About Us

Our Commitment

Mission Statement 


To Provide quality, transitional, rental accommodations for low-to-moderate income native families in urban centers


Vision Statement


Native families are supported, healthy, thriving and working towards acquiring their own homes

Program Background

The Urban Housing Program, administered on behalf of the federal government by Canada Mortgage and Housing Corporation (CMHC), assists Urban Native non-profit housing sponsors, supported by a membership of native peoples and other individuals approved by the sponsor, to meet the housing needs.  CMHC provides Subsidy Assistance,  under section 95 of the National Housing Act (NHA), accommodation to low and moderate-income Native peoples. The Treaty 7 Urban Housing Authority operates under the Post-1985 Program which works as follows:

  • The maximum annual subsidy payable to any project (without care or support services) is equal to the difference between acceptable annual operating costs and annual project revenues
  • Rents are establish according to a rent-to-income (RTI) scale effectively 25% of income.  The sponsor receives a monthly Subsidy Assistance cheques from CMHC

Board of Directors

The Housing Authority is governed by a group of unpaid volunteers called the Board of Directors.  The Board does not have direct day-to-day responsibility for operations or programs, but are responsible for establishing policies.  They must also set and follow budget, ensure all legal obligations are met and provide firm leadership and maintain open lines of communication.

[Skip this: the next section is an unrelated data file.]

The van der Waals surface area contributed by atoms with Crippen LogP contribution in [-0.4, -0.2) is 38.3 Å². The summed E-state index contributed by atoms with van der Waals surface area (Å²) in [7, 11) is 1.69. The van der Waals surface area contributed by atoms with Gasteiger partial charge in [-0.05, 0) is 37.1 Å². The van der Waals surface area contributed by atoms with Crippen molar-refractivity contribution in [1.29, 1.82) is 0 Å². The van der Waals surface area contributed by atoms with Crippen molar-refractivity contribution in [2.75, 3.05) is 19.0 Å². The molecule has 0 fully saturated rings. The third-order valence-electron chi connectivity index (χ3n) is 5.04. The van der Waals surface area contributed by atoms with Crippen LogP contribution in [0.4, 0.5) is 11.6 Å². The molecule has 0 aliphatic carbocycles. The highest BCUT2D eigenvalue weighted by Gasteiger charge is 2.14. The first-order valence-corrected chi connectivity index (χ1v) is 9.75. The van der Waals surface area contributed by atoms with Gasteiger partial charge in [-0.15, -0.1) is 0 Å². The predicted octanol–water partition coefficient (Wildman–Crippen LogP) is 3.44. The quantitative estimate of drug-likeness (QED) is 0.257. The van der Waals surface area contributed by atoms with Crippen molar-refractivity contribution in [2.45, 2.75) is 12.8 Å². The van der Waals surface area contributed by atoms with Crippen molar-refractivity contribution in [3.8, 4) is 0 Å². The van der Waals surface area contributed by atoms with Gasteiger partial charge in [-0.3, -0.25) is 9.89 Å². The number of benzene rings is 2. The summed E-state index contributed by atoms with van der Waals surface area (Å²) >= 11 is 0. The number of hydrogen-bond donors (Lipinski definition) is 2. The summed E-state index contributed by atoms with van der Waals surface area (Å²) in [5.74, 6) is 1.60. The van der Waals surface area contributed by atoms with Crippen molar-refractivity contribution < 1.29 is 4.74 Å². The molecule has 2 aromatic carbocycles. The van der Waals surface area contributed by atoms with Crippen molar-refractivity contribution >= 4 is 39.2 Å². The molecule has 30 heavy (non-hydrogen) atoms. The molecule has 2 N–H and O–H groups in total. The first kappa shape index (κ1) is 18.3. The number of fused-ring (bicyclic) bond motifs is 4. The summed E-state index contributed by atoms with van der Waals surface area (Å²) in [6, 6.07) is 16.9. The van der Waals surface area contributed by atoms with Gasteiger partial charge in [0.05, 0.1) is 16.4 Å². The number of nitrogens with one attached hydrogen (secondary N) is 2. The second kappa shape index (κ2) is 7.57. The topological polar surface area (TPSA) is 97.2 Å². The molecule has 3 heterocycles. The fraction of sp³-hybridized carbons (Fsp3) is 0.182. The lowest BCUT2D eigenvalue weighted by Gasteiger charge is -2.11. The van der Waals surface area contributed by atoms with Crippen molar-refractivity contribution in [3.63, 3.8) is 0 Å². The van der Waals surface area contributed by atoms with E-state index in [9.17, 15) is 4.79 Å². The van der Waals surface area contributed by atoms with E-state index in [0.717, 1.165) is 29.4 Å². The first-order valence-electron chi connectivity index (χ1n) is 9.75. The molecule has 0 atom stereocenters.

All board members assume responsibility Housing Authority's interests and objectives and must therefore appreciate the level of commitment and degree of responsibility required of them.  They must act at all times in the best interest of the Housing Authority, so as to preserve its assets, further its interests and promote the purpose for which it was formed.

History

1983 - Treaty 7 Urban Indian Housing Authority originated when two individuals, Casey Scott of the Peigan Nation and Mike Bruised Head of the Blood Tribe, were involved in a summer project through the Sik-Ooh-Kotoki Friendship Society. Their study indicated that Native people, within the Treaty 7 Area, were having difficulty in acquiring suitable housing in urban centers. 


1984 - Findings of the study were brought to the Treaty 7 Chiefs, who directed Greg Smith, Treaty 7 Tribal Council Vice President at the time, to explore alternatives that would help alleviate the situation their people were facing. Frances Weasel Fat, then Executive Assistant for Treaty 7 Tribal Council, conducted further research and initiated the proceedings that later resulted in the formation of Treaty 7 Urban Indian Housing Authority. 


1985 – Treaty 7 Urban Indian Housing Authority was incorporated under the Alberta Societies Act, in March. In December of this year, the first 15 homes were purchased in the City of Lethbridge. Today, the organization has grown to 165 units.